According to an old Chinese proverb, life begins the day you start a garden. As we watch the spring unfold with budding trees and emerging perennials signaling the earth’s rebirth, the urge to garden grows strong. And if your garden is one that produces vegetables, you are in for an exciting, maybe even challenging summer. Take a few simple steps at planting time and after, and it will be a rewarding one.

Over the past couple summers as I drove to the grocery or to conduct some errands, my route often took me past a small vegetable garden at the side of a house. It soon became obvious the little garden was struggling. Although it was situated well with good sun exposure and even had been outlined carefully with timbers, it was easy for me to see why the tiny plot was doomed from the start. It was the soil, hard-packed clay. Plants would start out OK, but become spindly and die without producing any crop as the season progressed. Maybe you have experienced something similar.

I cannot tell you how many times I resisted stopping and offering some advice to its caretakers. It is tempting to succumb to seed-packet illustrations and seedling displays that promise robust and productive plants. However, there’s a bit more to a successful garden than just planting seeds and waiting for the crops to roll in. Here are five simple steps that can — with a bit of cooperation from the gods of weather — ensure your garden will be the best it can be through good garden management.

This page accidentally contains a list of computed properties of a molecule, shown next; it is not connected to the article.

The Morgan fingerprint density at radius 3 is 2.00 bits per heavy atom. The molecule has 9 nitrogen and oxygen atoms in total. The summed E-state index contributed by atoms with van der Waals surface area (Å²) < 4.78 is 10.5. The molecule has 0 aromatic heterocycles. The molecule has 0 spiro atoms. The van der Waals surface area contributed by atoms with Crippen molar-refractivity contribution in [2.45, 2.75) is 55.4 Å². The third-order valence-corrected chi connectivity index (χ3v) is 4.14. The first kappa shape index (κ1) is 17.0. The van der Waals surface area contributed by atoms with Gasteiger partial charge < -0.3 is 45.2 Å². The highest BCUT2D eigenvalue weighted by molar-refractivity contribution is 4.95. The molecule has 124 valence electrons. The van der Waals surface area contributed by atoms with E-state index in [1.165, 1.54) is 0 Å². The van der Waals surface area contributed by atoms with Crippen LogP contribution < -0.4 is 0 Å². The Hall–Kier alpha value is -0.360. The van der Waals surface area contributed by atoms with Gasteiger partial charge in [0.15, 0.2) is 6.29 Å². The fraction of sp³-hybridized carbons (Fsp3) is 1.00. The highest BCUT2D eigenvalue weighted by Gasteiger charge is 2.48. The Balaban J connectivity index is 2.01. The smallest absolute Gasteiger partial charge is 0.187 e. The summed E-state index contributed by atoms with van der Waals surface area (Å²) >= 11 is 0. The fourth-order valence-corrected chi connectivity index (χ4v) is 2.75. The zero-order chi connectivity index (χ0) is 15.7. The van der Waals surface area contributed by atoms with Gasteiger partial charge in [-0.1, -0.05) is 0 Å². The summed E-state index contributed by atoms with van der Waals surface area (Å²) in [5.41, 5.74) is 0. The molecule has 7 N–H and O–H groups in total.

• Location, location, location — Most vegetables are annual plants that grow, produce and then die in one growing season. Most annual plants do best in full sun, that is at least six hours of direct sun. Even better is a location that receives early-morning sun with a bit of afternoon shade. During the nighttime, dew wets the plants’ foliage and foliage that stays wet can be more susceptible to disease. Early sun will dry that foliage which can mean healthier plants. That said, for growing success, locate your garden where it gets the best sun exposure.

• Feed your soil, not your plants — Here’s where many gardeners come up short. They do not consider the growing medium, the soil. Adding fertilizer simply does not make up for soil deficiencies. Indeed if your soil is not doing its job, plants will be unable to utilize nutrients that are added in the growing season. A good soil needs to contain at least five percent compost or well-rotted organic material which supports those microscopic elements — mycorrhizae — which enable the plants’ roots to absorb nutrients from the soil. Organic matter also provides a slow-release or constant supply of nutrients for plants. Besides that, homemade compost is free. Good soil provides drainage as well as moisture-holding capacities.

If your soil is heavy clay (like the soil that was so obvious in that hapless garden) it holds too much water and when dry can actually resist added moisture. Too much sand and although it drains well, it cannot hold enough moisture to successfully grow vegetables. In both those cases the absence of organic matter also ensures plant failure. A soil that is too acid prevents nutrient take up by plants, in which case an addition of lime would be called for. Examine and amend your soil before you plant. Plants will only be as good as the soil in which they are planted, and when you do plant, follow seed packet planting depth and spacing guidelines.